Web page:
And while users are increasingly migrating to IP-based networks to handle their voice, video and data traffic in one centralised and simplified infrastructure, this also brings with it some challenges for Quality of Service.

“With the explosive growth of the internet, most network traffic today is IP-based. Having a single end-to-end transport protocol is beneficial because networking equipment becomes less complex to maintain. This results in lower operational costs. This benefit, however, is countered by the fact that IP is a connectionless protocol — IP packets do not take a specific path as they traverse the network — this results in unpredictable QoS,” says Ahmad Antar, senior systems engineer, Nortel Networks.

When it comes to implementing QoS, the process is carried using classification or Class of Service (CoS), queues and queue servicing algorithms that deal with separate traffic flows.

On a basic level this means traffic is prioritised and classified — in line with the designated QoS parameters — at the edge of the network, and this classification is then carried through into the core network.

“As the traffic traverses the network devices within the backbone it will have to obey the classification and deal with it — when the core gets high priority packets it must prioritise that traffic over the normal or low priority packets,” says Kotob.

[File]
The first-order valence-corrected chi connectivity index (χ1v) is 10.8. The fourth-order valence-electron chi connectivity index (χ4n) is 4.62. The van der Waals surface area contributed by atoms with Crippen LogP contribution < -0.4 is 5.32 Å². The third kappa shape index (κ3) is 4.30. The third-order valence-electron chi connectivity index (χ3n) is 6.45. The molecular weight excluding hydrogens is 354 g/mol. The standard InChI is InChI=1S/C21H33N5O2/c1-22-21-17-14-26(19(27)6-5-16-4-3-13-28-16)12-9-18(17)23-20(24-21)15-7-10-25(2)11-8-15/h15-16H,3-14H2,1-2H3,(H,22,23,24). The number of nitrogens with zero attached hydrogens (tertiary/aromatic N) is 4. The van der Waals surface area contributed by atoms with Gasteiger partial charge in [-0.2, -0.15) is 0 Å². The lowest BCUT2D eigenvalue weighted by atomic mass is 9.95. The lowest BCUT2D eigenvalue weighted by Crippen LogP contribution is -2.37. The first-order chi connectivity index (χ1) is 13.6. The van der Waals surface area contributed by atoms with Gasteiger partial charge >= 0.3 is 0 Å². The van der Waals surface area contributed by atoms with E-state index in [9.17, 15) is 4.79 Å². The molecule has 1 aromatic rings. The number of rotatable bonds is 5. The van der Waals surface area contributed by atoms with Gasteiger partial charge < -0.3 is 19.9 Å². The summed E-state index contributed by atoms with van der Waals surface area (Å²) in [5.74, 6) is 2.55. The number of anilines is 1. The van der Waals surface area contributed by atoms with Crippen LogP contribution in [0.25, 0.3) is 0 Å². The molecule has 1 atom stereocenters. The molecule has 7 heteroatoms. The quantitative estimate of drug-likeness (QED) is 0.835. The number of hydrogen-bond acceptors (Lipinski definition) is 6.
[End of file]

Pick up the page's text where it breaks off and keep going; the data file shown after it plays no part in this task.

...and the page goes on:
At a more complex level, QoS also enables users to reduce levels of latency, jitter and loss by allocating specfic bandwidth and prioritising traffic packets.

“For example, real-time voice traffic can be guaranteed with a specific amount of bandwidth and a certain priority to minimise packet-drop, latency and jitter. Data traffic is specified with a lower priority, while H.323 call signalling information is assigned an even higher priority to ensure quick call set-up times,” explains Extreme’s Makiya.

||**||Implementing QoS|~||~||~|Vendors, such as Extreme, Foundry, Nortel and Cisco provide QoS functionality in their network switches and routers, to ease the management and configuration tasks for network administrators. It is, however, still important for network engineers to monitor and measure whether QoS is meeting their designated requirements.

At an enterprise level this enables users to make sure they are not exceeding their network capabilities and provides a clearer picture of the impact QoS is having on their network as a whole.

“Sometimes QoS can inadvertently deprioritise a particular protocol and all these protocols make a difference to the network so users should measure them to see that the network is meeting the required QoS behaviour,” advises Kotob.